# Play «osu!», but Watch Out for Bugs

Hi, all of you collectors of exotic and plain bugs alike! We've got a rare specimen on our PVS-Studio test bench today – a game called «osu!», written in C#. As usual, we'll be looking for bugs, analyzing them, and playing.

## The game

Osu! is an open-source rhythm game. According to the game's website, it's quite popular, with more than 15 million player accounts. The project features free gameplay, colorful design, map customization, an advanced online player ranking system, multiplayer mode, and a rich set of musical pieces. There's no point in further elaborating on the game; you can read all about it on the Internet. Start with this page.

I'm more interested in the project's source code, which is available on GitHub. One thing that immediately catches your eye is the large number of repository commits (over 24 thousand), which is a sign of intense, ongoing development (the game was first released in 2007, but the work must have begun even earlier). The project isn't big though: only 1813 .cs files with the total of 135 thousand non-empty LOC. This number also includes tests, which I usually don't take into account when running checks. The tests make up 306 of the .cs files with 25 thousand LOC. The project is small indeed: for instance, the C# core of PVS-Studio is about 300 thousand LOC long.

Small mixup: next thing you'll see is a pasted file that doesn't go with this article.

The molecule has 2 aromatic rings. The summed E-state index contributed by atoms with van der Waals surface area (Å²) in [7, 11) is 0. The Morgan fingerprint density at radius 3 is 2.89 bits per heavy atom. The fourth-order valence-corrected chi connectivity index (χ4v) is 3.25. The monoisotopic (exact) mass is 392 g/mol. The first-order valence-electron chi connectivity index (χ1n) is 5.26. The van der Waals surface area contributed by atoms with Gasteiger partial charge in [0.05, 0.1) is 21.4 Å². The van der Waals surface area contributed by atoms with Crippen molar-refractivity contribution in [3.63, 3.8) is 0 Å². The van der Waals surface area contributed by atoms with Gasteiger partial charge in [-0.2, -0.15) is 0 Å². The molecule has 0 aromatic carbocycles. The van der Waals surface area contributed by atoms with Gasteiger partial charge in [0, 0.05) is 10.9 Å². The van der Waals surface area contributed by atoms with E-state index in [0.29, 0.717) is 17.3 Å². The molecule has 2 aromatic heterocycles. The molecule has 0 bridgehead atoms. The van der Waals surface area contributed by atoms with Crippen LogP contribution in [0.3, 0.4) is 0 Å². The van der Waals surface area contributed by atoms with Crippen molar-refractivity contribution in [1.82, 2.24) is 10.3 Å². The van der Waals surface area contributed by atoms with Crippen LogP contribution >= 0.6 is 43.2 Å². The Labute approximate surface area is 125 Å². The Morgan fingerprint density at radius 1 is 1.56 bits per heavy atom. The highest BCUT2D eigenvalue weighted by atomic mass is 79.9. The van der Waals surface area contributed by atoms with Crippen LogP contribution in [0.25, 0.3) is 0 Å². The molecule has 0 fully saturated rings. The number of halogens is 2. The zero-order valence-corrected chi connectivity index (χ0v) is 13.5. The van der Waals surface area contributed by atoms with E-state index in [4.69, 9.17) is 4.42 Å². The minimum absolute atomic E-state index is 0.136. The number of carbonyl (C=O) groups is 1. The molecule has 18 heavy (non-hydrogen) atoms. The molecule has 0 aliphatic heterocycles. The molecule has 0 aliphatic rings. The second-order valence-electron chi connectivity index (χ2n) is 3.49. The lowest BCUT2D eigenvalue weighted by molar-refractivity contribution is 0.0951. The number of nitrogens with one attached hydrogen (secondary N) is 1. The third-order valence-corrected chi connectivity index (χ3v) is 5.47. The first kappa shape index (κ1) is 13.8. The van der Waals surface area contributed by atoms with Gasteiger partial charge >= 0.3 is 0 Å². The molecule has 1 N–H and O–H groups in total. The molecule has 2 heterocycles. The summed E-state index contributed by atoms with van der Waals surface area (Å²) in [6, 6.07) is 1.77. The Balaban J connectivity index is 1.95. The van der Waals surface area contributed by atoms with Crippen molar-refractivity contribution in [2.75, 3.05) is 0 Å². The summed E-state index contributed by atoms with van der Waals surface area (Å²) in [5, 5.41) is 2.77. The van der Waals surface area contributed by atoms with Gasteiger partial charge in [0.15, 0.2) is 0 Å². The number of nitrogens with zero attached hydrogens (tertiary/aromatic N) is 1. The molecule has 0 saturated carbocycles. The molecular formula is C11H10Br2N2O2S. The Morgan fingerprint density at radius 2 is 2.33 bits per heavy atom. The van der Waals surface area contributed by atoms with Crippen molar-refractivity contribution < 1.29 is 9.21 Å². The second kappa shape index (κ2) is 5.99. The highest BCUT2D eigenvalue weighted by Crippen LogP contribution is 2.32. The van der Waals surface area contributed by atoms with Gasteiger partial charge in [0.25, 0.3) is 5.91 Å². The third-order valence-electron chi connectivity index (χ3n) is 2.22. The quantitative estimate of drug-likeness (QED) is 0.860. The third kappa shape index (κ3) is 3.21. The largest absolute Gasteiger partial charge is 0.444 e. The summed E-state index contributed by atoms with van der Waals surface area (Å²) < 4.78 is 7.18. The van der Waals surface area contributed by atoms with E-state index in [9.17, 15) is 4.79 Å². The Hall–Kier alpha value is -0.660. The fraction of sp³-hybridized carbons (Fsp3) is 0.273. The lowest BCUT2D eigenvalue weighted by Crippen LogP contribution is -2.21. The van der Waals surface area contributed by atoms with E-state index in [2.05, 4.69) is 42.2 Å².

Leaving out the test files, I checked 1507 files 110 thousand LOC long. The check did reveal a few interesting bugs, which I'm willing to show you.

## The bugs

V3001 There are identical sub-expressions 'result == HitResult.Perfect' to the left and to the right of the '||' operator. DrawableHoldNote.cs 266

protected override void CheckForResult(....)
{
....
ApplyResult(r =>
{
if (holdNote.hasBroken
&& (result == HitResult.Perfect || result == HitResult.Perfect))
result = HitResult.Good;
....
});
}

This is a fine example of copy-paste oriented programming, which is a humorous term recently used by my coworker Valeriy Komarov in his article "Top 10 Bugs Found in Java Projects in 2019".

Anyway, two identical checks are executed in a row. One of them was probably meant to check some other constant of the HitResult enumeration:

public enum HitResult
{
None,
Miss,
Meh,
Ok,
Good,
Great,
Perfect,
}

Which constant was meant to be checked? Or maybe the second check shouldn't be there at all? These are the questions that only the authors can answer. Anyway, this is an error that distorts the program's execution logic.

V3001 There are identical sub-expressions 'family != GetFamilyString(TournamentTypeface.Aquatico)' to the left and to the right of the '&&' operator. TournamentFont.cs 64

public static string GetWeightString(string family, FontWeight weight)
{
....
if (weight == FontWeight.Regular
&& family != GetFamilyString(TournamentTypeface.Aquatico)
&& family != GetFamilyString(TournamentTypeface.Aquatico))